Wednesday’s Musical Memory Box solution: Gel, Collective Soul, Collective Soul, 1995. Stephane Dubord begins to put his Royal Stamp on the month of April, getting bonus points for the second day in a row.
Strange but true : Youtube did not have the “Gel” video. I had to find a really crappy version on Daily Motion.
I love it when you guys do the work for me. Stéphane:
“Collective Soul is the most underrated, under appreciated 90s band. Because they never fit the grunge image, they came out right after the grunge explosion when times were uncertain. So many acts were either post-grunge rock (all the flannel, none of the emotion) or the start of that sickening nu-metal stuff. In the midst of that, Canada held tight to its rock bands, which we’ve named many times already in MMB. Along with them, we adopted Collective Soul. A Southern band would seem like a weird fit amongst the neo-CanCons of the time, but at their core, they shared the same ideals: very well written, meaningful songs that rocked out hard or mellowed out in just the right balance.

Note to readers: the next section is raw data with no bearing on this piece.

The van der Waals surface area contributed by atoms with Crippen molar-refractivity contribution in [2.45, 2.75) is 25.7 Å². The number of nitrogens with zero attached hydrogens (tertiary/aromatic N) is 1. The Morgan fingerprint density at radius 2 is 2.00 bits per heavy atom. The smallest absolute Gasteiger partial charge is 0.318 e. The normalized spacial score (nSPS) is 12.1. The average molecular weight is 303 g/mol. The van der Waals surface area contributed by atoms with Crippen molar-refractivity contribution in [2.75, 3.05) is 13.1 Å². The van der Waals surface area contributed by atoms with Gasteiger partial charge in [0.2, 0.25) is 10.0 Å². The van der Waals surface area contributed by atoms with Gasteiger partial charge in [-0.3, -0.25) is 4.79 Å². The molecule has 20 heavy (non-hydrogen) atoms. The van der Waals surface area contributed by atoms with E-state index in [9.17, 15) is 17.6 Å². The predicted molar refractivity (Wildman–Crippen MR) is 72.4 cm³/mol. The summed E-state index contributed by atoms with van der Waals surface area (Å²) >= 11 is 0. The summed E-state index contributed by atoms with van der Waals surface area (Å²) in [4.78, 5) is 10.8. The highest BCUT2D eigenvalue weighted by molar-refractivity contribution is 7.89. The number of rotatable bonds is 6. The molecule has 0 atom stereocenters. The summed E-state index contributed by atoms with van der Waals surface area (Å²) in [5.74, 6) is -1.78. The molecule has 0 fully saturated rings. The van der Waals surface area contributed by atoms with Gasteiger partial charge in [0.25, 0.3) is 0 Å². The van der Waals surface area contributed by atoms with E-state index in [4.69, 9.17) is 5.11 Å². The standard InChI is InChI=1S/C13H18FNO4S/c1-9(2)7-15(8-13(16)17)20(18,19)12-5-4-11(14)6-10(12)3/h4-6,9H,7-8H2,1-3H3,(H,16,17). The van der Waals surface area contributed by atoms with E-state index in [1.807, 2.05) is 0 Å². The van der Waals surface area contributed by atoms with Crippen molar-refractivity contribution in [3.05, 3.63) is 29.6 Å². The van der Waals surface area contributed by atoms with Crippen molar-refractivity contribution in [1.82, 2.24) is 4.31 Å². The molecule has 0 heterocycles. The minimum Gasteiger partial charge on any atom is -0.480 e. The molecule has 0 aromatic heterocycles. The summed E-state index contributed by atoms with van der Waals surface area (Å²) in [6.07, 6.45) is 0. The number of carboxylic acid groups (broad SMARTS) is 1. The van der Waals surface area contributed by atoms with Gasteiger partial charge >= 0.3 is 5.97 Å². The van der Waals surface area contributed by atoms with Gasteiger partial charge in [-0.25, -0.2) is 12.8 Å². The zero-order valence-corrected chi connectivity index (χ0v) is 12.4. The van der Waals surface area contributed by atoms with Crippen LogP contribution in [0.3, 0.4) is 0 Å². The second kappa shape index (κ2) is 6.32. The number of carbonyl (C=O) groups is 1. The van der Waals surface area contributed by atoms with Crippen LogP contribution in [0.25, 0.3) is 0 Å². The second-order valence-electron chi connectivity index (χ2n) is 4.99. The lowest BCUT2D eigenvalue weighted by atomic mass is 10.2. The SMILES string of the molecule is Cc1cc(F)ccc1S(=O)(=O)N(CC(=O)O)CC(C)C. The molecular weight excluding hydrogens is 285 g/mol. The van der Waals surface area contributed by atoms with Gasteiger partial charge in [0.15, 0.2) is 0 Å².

Unfortunately, their popularity peaked quickly in the US, and after this album and the follow-up, they were passed over for Limp Bizkit and their clones.
I’ve seen Collective Soul in concert 3 times, and have always come away from it totally satisfied. Great shows, great band, great frontman, etc. And always wondering why on earth did they never reach superstardom.”
I believe I also saw Collective Soul three times; once at Carleton, once at the Civic Centre and once at Edgefest, where a huge Canada-themed hot air balloon came into view just as they took the stage, and declared themselves honourary Canadians or something to that effect.
So is Stéphane right? Was Collective Soul the most under appreciated 90′s band? Let us know in the comments section below.
Here are your lyrics for today:
“On the day I was born, the nurses all gathered ’round
And they gazed in wide wonder, at the joy they had found
The head nurse spoke up, and she said leave this one alone”